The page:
Of shouts and whispers
Carr and Dobrowner show at Open Shutter a study in contrasts

“Church Rock,” 2007 by Mitch Dobrowner, black and white pigment print made from Sony-R camera with Karl Zeiss lens.

by Judith Reynolds

Once again, the Open Shutter Gallery has mounted a provocative, two-person show in its intimate space. The gallery could easily opt for solo exhibits. But frequently, Open Shutter pairs two photographers with very different intentions so viewers can ruminate on a variety of issues. Not the least is “Light, Shadow and Time,” now on view through April. The quiet power of Thomas Carr’s cultural landscapes stir the heart. In contrast, Mitch Dobrowner’s spectacular desert images trigger an intake of air.

Carr, staff archaeologist of the Colorado Historical Society, has returned to Durango with a mini retrospective, prints from 1987 to the present. You may be familiar with his work without realizing it. In 2004, he had a major exhibition at the Center of Southwest Studies: “Presence Within Abandonment: Photography, Archaeology and Western Historic Sites.” Some of those evocative prints reappear at Open Shutter in the current show. In particular, look for “Fort Laramie, Wyoming,” a forlorn landscape seen through a crumbling doorway, or abandoned interiors with late afternoon light glancing off stairwells or across peeling walls.

Carr’s square-format, black-and-white prints range from mysterious Scottish landscapes to his more recent explorations of Western historical sites. In all, there is a distinct veil of human habitation, a lost presence that gives his images the pull of memory and a powerful sense of time passing.

Technically, Carr achieves this Romantic view of transience by inventive compositions and employing the lower range of the gray scale. He has said he prefers to shoot on overcast days. If light intrudes, he may use it for expressive purposes, softening an old path or an abandoned house. Muting the tonality is a deliberate choice, one of many decisions Carr makes to deepen the drama. His true subject is implied presence and the feeling of time passing.

Carr rarely, if ever, relies on formula. Instead, he explores each subject for the most telling point of view. His compositional variety has a good deal of subtlety and offers the prospect of discovery. Look closely at what appears to be a casual shot of birds on a rain-soaked street. “Montreal, Canada,” 2004, seems offhand, a mere glance downward on a city stroll. But Carr has carefully observed a handful of pigeons and includes, almost imperceptibly, a pavement fleur de lis, the heraldic emblem of the Kings of France. You know you’re not in Kansas with a carefully observed detail like that.

“Montreal, Canada,” 2004, by Thomas Carr, Giclee print on fine art paper.

What a contrast to Dobrowner’s prints – bold, forthright, desert images that appear to be artificially lit. He may focus on a monolith or a row of spotlighted rocks in a dramatic, distant vista, but all are surrounded by a sense of impending doom. What a vision of landscape – or moonscape this is. Dobrowner exaggerates brilliant white surfaces and fills them with fine, stony textures. He surrounds his main subjects with cotton clouds and dense black skies. Hyper Romanticism at its best.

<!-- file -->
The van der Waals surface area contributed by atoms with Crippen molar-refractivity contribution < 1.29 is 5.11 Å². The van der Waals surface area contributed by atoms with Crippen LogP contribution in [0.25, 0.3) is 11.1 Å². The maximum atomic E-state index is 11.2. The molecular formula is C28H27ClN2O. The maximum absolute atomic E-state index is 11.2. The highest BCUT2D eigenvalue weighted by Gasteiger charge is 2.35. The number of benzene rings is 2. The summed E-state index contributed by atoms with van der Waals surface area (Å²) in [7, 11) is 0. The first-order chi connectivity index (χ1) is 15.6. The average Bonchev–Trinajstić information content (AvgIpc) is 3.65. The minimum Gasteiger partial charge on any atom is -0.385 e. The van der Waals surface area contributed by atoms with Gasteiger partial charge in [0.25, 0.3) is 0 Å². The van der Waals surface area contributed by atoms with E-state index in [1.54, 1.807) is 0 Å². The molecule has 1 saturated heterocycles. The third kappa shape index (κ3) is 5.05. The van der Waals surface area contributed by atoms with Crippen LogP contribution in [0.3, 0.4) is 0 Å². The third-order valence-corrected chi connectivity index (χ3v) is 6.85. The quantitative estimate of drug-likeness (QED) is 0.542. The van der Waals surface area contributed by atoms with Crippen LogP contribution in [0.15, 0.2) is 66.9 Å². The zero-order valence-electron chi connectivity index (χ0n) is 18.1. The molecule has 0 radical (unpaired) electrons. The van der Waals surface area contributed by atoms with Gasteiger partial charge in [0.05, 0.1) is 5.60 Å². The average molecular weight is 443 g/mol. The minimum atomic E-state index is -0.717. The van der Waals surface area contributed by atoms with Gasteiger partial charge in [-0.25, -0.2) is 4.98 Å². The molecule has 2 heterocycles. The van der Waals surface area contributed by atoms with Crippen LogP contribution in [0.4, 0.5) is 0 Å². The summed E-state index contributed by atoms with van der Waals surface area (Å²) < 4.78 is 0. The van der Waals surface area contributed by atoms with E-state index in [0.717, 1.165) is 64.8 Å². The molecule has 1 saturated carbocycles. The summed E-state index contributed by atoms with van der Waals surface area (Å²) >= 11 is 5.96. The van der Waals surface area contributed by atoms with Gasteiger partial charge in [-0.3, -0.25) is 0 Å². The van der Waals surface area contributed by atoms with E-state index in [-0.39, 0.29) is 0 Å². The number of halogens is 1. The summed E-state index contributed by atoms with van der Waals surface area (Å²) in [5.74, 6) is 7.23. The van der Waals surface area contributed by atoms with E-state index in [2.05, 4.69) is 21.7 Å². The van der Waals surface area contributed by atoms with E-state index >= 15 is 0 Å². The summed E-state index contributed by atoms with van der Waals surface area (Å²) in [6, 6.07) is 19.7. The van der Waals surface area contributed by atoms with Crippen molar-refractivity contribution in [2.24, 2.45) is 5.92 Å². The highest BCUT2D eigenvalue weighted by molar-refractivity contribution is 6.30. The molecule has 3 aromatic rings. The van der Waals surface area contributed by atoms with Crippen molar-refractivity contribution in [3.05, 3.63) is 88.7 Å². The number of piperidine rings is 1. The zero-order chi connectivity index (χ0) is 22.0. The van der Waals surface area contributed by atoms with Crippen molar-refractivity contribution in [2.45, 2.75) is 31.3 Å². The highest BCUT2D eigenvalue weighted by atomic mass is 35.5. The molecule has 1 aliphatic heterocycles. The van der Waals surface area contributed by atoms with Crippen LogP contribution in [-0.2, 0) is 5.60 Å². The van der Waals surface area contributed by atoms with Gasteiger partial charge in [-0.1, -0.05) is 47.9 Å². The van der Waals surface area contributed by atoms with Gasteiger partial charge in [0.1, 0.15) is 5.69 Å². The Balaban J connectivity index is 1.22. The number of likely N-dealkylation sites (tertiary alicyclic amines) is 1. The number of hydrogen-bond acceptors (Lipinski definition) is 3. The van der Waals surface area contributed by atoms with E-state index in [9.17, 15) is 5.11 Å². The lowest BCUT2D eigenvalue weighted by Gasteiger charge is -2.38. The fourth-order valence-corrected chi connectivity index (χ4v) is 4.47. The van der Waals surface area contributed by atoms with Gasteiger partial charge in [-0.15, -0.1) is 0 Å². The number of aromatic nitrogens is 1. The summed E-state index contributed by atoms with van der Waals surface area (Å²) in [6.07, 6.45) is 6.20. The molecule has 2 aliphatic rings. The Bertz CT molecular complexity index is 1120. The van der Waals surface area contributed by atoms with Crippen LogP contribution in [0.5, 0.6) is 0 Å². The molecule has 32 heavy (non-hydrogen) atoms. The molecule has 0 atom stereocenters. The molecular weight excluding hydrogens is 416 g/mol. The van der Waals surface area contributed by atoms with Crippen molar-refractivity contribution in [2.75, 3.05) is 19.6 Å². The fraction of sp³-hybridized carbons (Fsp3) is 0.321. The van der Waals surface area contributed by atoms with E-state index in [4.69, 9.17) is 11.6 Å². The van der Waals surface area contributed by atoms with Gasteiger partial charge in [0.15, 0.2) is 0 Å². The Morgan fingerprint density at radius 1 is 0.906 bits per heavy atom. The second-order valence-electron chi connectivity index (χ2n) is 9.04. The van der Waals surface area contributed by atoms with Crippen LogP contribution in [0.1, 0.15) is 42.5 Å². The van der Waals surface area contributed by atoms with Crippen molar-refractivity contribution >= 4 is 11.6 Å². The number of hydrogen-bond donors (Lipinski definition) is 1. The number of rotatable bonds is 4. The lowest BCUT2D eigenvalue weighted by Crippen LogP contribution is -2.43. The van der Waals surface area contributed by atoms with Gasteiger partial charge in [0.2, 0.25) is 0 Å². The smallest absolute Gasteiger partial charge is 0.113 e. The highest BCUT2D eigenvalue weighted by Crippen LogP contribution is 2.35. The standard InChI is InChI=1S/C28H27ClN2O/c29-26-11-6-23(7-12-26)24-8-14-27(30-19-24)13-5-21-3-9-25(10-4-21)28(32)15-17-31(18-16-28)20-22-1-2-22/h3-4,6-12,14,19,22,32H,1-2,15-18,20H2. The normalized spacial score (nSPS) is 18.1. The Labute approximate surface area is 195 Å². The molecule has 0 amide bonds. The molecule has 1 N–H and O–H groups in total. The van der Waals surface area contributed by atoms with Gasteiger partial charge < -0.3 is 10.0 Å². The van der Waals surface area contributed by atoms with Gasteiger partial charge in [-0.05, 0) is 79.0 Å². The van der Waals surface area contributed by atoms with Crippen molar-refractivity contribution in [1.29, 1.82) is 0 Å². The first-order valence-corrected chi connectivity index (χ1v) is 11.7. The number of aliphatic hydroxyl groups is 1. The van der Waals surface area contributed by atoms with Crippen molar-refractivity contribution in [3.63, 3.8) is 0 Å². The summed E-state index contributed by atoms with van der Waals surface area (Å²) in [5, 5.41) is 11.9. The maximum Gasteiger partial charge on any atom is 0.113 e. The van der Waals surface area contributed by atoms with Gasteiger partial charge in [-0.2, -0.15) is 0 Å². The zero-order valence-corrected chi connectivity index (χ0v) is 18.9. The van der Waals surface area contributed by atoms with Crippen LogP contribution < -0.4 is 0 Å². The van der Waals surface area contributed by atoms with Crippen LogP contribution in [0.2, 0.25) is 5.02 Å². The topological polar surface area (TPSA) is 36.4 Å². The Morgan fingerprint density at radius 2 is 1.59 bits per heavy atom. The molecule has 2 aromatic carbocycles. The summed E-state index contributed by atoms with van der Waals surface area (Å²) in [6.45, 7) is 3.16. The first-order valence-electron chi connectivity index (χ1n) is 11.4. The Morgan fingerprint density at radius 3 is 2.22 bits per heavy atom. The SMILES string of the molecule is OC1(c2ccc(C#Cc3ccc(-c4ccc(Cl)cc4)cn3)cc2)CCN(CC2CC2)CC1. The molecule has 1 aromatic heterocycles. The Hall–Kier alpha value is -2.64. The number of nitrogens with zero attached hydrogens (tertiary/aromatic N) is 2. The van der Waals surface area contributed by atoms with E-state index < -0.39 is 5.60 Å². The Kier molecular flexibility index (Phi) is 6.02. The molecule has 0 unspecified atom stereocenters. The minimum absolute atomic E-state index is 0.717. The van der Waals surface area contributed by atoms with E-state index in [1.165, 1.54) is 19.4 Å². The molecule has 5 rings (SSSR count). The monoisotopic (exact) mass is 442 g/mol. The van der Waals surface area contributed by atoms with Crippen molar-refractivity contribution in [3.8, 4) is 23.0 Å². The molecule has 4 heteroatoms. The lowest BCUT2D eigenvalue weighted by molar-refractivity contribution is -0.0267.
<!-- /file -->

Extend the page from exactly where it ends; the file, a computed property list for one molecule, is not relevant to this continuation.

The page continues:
A California photographer with a New York birthright, Dobrowner admits to developing an addiction to photography when his father gave the teen-ager an old Argus rangefinder. Time, events and a cross-country trip overtook his life, however, and he put aside his personal photography for decades. He and his wife, Wendy, started a family and established a design company in Studio City. Only in the last few years, he said in an interview at the opening, Dobrowner has picked up a camera again. “Today I’m on a passionate mission to make up for 20-plus years of lost time and lost experiences.”

Dobrowner’s prints are clearly within the Western landscape tradition. Their pristine technical qualities and vision of the grand view make him a descendant of the late Ansel Adams, the reigning king of the heroic landscape. For his subjects, Dobrowner selects towering mesas or striking formations, like Ship Rock. Fanciful titles more often than not accompany his images – “Acropolis,” “The Crown” – another sign that he’s positioned at a distance from stark realism. Compositionally, Dobrowner tends to center his principal subjects. By employing symmetry in so many images, he may be after a certain formalism, but it can get repetitive. Too many symmetrical photographs make one wonder if he’s relying on a standard device and not exploring other possibilities.

In addition, Dobrowner’s preference for extreme high contrast heightens the emotional temperature. Add to this another old photographic trick, vignetting, encircling a central image with an amorphous, billowing black form. The Victorians loved this inner framing technique, partly because it set off or concentrated the central subject.

Dobrowner said he doesn’t manipulate the image at all. Instead, he employs standard darkroom techniques, dodging and burning. Shooting with a Sony R digital camera, he also said he’s found the right tool to do what he wants. That his camera has a Karl Zeiss lens doesn’t hurt. With this equipment and the advantages of pigment printing for contrast, detail and those rich blacks, Dobrowner said he is able to recapture on film his intense experience in nature.

Dobrowner’s prints are forceful. They shout about the thunder of passing storms, the sudden appearance of light, the strange mystery of the desert. Carr’s prints whisper in a quieter voice – of time passing, of individual places on Earth where humans once lived or passed through. His carefully seen images carry in them a deep nostalgia. You couldn’t ask for two more different approaches to contemporary landscape photography. If you prefer one or the other, what does that say about you? •